Iran Protests

NCRI - Pointing to remarks made by Iranian regime’s former Intelligence Minister ‘Ali Fallahian’, who confessed in a recent TV interview to parts of regime’s crimes during the ‘80s including the 1988 massacre, political prisoner ‘Ali Moezzi’ has penned a letter titled ‘inevitable confessions of an executioner’ to Iranian people, saying:

“As pointed out in Fallahian’s interview and also previously stated by Ahmad Khomeini, anyone who supported PMOI in the ‘80s, including minors, adults, teenagers, pregnant women, and those who used to read PMOI papers or even buy them bread, was subject to execution. The fact is, however, that even before there was any speaking of PMOI safe houses or anyone buying them bread, regime had declared war against them, by attacking PMOI’s offices and their gatherings while chanting ‘no party but Hezbollah, no leader but Rouhollah (Khomeini)’.

It then continued with beating newsvendors. And six months after the revolution, assassination of supporters of PMOI was launched, so that by June 19, 1981, the number of assassinated reached 60-70, while no one seemed to be accountable.

And on June 19, 1981, regime declared an official, all-out war against PMOI by authorizing its agents to shoot suspects and execute them within 24 hours after their arrest, or as put by Mousavi Tabrizi, the then judge of the so-called Revolutionary Courts, to ‘fully kill’ the wounded on hospital beds, despite the fact that PMOI had done nothing illegal by then. Thus, the sinister regime started a civil war, which was basically a war against Iranian people so as to totally destroy the nation’s future generations, as it could be clearly seen. Like Fallahian has said, anyone who even buys bread for PMOI people is subject to execution. As an instance, here comes a typical ‘80s interrogation:

Interrogator, while beating the accused with high-voltage cable: you’ll be sentenced to death.

Accused: what am I charged with?

Interrogator: you’ve given coupons.

Accused, an ordinary toiling man: so what? Tell me what I’m accused of?

Interrogator: you’ve given coupons to the organization (PMOI).

Accused: I know nothing about the organization. I gave coupons to my friend, who needed them. Now let me know what am I accused of?

Interrogator: the bleep keeps asking what he’s accused of! You’ll find out as soon as you’re executed by firing squad.

Accused: well, he’s been my friend, my homey. If your neighbor needed food coupons, wouldn’t you give them some?

Today, families who send spending money for their relatives in prison or abroad, need to know that these professional executioners are only holding back due to human rights pressures and fear of a social explosion, and, as they put it, for avoiding a bad reputation to be given to their regime. But it definitely doesn’t mean that they recognize the families’ right to live. Don’t you know that among the charges we the current prisoners are faced with is that why we slipped through their fingers in the ‘80s and were not executed?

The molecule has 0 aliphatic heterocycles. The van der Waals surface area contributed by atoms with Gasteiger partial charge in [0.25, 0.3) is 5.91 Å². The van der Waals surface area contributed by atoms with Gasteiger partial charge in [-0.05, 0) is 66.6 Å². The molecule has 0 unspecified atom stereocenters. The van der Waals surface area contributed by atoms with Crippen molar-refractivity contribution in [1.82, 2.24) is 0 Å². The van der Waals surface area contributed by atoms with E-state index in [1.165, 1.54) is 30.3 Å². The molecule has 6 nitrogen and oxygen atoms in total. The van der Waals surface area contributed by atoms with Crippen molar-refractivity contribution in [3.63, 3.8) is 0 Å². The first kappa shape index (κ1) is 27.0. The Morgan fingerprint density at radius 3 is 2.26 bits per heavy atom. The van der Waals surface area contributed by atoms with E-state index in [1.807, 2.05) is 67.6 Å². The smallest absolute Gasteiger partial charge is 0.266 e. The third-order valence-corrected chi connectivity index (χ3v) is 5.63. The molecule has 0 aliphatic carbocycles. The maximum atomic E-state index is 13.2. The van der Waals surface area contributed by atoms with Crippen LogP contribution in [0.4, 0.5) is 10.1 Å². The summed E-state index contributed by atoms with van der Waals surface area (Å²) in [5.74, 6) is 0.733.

Like his predecessor Khalkhali (Head of the so-called Revolutionary Courts following 1979 anti-monarchy revolution), Fallahian saved the burden for all those who say Khomeine was unaware of the 1988 massacre and that the execution order was not his handwriting. Arguing that he just followed orders, Fallahian is using Khomeini as a protective shield for the likes of Ebrahim Raeisi and Mostafa Pourmohammadi, saying that the executions were carried out on Khomeini’s strict order and that Khomeini didn’t fear the judgment of history, unlike Hassan-Ali Montazeri who opposed the decision from the beginning.

After all, Khalkhali had once said in his plenary speech in regime’s parliament around 1980 “don’t pick on me so much for the executions. We’re followers of Khomeini and whatever executions we’ve carried out has been based on Khomeini’s very order.”

Well, it’s clear that if someone is not concerned about being judged by history, people, or God, he won’t fear the Divine Court, either. But Mr. Montazeri, who was worried about being judged by history, decided to resign in opposition so he can defend himself before God.

When I visited Mr. Montazeri in 2008 to thank him for sending his representative to my late father’s funeral, he told me with hatred and deep sorrow “I swear this was not the Islamic Republic we fought for!” And then, while trying to ease my sorrow, he said “I wrote a letter to Kermanshah’s ruler so as to prevent your brother’s execution. But I don’t know what a mean person had informed them by telephone about the letter, urging them to hurry up. And they executed your brother’s sentence the same midnight and killed him by firing squad.” At the end of our meeting, Mr. Montazeri gave me one of his books on human rights and his latest views, and then prayed.

Now, let’s turn back to the current era from the ‘80s; the era when our Mojahed compatriots, the country’s most pure people, were targeted by ground and air attacks in Ashraf and Liberty while being unarmed and defenseless, suffered extensive food and medicine siege, and were brutally killed or kidnapped in large numbers. And also here inside regime’s prisons, they were hanged in 2014 without anyone in this world being accountable! Still, we’re honored to buy bread for Mojahedin and true children of this nation, and to sacrifice our lives for them, as we believe that they’re going to last while enemies of the people have no future.

Ali Moezzi, Great Tehran Prison
July 19, 2017

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